Why Not Take the Train to the Plane?

By | October 27, 2009
Northeast Regional (Amtrak)
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Passengers can book connecting service on Amtrak Regional and Keystone trains to Newark International Airport and then on to anywhere Continental Airlines flies. Service is offered for connecting itineraries only on select Amtrak trains between Newark airport and the following train stations:

This arrangement has been in place for several years. But no one seems to use it. It is perhaps a matter of pricing. We put in some random dates…from February 2-20th, 2010 from New Haven to Los Angeles was $1069 per person. From Newark to Los Angeles those days on Continental was $316. and from New Haven Station to Amtrak on those days was $78 roundtrip. So, the service of booking them together as a single fare costs and additional $600+ dollars.

Not exactly, but, why bother having such a service if it is not cost effective to take it? We don’t expect Continental, a private company, to be as concerned about this as Amtrak should be. A recent study estimated that the federal government subsidized Amtrak on average $32 per passenger. The route from New Orleans to Los Angeles lost $462, and conversely, the Acela Express Service made a profit of $41, while the more used Northeast Regional lost $5 per passenger.

There has always been a somewhat unrealistic concept that rail transportation, most notably Amtrak, should be self-sufficient. Airport construction projects are heavily subsidized by the federal government. Highways are subsidized. None of these are expected to be self sufficient.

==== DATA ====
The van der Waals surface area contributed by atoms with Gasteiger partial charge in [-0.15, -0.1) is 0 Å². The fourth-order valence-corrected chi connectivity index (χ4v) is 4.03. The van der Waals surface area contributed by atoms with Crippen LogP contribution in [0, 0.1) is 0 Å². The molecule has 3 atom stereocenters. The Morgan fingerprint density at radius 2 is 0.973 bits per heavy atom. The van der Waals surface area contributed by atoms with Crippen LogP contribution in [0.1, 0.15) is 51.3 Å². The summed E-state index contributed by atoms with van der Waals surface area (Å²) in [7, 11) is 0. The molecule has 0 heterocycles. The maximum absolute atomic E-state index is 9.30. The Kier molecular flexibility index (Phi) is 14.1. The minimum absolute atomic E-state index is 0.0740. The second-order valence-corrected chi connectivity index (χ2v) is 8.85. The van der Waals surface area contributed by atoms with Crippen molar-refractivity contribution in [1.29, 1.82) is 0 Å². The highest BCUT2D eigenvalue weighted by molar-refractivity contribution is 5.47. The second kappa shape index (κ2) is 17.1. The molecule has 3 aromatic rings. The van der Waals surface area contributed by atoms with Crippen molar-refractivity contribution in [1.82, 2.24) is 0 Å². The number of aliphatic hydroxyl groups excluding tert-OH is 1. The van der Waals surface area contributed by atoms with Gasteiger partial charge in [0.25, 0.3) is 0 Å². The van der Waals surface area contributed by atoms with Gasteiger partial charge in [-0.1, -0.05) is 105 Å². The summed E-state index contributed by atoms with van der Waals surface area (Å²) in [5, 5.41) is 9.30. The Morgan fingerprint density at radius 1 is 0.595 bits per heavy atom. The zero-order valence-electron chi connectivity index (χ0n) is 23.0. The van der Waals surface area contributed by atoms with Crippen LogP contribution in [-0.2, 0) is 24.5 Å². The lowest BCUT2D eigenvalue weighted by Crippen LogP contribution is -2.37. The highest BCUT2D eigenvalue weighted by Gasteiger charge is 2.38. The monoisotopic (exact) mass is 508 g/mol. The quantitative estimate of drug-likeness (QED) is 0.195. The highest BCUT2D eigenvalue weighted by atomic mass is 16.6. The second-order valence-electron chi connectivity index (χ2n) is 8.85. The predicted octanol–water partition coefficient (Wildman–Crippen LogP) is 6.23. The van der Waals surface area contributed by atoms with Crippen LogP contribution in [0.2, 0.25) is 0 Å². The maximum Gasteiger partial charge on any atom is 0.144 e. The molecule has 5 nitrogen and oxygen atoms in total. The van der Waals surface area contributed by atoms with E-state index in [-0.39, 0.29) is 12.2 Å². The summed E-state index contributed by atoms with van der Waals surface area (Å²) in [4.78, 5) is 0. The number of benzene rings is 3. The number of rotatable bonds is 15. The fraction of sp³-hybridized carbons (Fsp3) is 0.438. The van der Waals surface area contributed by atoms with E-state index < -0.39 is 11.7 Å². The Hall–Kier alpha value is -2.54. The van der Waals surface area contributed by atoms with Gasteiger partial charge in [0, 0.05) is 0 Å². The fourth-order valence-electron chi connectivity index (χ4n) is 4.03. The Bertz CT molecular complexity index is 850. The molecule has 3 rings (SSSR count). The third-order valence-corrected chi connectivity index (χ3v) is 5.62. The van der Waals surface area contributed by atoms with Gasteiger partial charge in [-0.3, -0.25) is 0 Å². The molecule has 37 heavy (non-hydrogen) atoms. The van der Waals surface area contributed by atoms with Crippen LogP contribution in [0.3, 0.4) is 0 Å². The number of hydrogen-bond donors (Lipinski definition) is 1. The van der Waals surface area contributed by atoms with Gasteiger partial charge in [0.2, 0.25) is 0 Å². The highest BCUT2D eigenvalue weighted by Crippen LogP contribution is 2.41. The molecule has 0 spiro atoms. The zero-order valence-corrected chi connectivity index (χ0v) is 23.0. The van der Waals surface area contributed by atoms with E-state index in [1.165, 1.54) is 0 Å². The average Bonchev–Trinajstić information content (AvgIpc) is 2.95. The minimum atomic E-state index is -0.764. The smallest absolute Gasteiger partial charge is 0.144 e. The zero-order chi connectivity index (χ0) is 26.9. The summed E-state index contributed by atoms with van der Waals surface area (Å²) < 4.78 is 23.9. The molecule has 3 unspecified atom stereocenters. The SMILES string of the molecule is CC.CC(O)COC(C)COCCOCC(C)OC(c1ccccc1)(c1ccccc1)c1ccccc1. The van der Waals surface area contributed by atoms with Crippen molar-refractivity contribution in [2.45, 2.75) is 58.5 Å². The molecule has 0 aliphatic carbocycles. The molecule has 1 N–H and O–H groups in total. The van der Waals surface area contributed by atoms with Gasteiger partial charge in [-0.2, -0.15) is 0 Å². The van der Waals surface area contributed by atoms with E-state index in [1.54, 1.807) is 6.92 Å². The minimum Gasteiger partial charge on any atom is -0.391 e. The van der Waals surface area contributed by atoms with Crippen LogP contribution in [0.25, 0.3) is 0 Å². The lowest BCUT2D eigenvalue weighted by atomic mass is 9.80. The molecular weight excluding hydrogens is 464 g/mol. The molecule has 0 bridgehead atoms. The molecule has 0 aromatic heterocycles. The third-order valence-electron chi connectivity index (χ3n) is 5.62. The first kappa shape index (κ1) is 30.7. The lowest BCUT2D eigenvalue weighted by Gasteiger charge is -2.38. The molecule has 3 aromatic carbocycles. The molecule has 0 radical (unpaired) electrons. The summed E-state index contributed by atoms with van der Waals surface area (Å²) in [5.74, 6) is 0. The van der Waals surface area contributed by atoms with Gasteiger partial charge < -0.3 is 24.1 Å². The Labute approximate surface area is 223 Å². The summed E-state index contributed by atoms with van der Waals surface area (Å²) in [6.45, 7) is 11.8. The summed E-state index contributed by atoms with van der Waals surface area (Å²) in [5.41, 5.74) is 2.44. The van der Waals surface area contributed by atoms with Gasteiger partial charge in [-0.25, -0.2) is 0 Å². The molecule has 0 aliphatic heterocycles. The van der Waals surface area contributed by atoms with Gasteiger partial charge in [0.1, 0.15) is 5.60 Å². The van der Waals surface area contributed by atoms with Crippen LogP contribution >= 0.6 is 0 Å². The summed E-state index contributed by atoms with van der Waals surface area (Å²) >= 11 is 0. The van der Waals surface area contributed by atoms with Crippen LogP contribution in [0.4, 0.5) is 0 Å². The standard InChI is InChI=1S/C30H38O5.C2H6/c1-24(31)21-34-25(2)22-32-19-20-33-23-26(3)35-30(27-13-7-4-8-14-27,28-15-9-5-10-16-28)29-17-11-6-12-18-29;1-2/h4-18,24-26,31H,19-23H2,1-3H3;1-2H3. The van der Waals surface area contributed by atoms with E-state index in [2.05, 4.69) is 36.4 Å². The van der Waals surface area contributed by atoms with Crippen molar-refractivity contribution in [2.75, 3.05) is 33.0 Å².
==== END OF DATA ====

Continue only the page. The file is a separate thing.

The truth is, transportation is a necessary part of infrastructure. That infrastructure drives the economy, which produces tax revenue, which can be used to develop transit.

So, why isn’t Amtrak, intercity bus, or even commuter rail out there working with the airlines? Each company can get their normal fares out of such a service. And airlines can reach new places without having to serve them. All they need is to guarantee if someone buys the pieces together, that if one company delays a passenger, the other will still accept them for transport at no additional cost. They can even charge a nominal fee to ensure that.

When it comes to Essential Air Service, the government subsidizes service from tiny airports. Why can’t they subsidize service from certain communities by bus direct to the airport?  It may be an unpopular idea, as every politician wants air service for their community, but it is something to think about.

All this did remind us of something, a special treat we’ve added below. The classic New York City 1978 and 1980 Train to the Plane ads.

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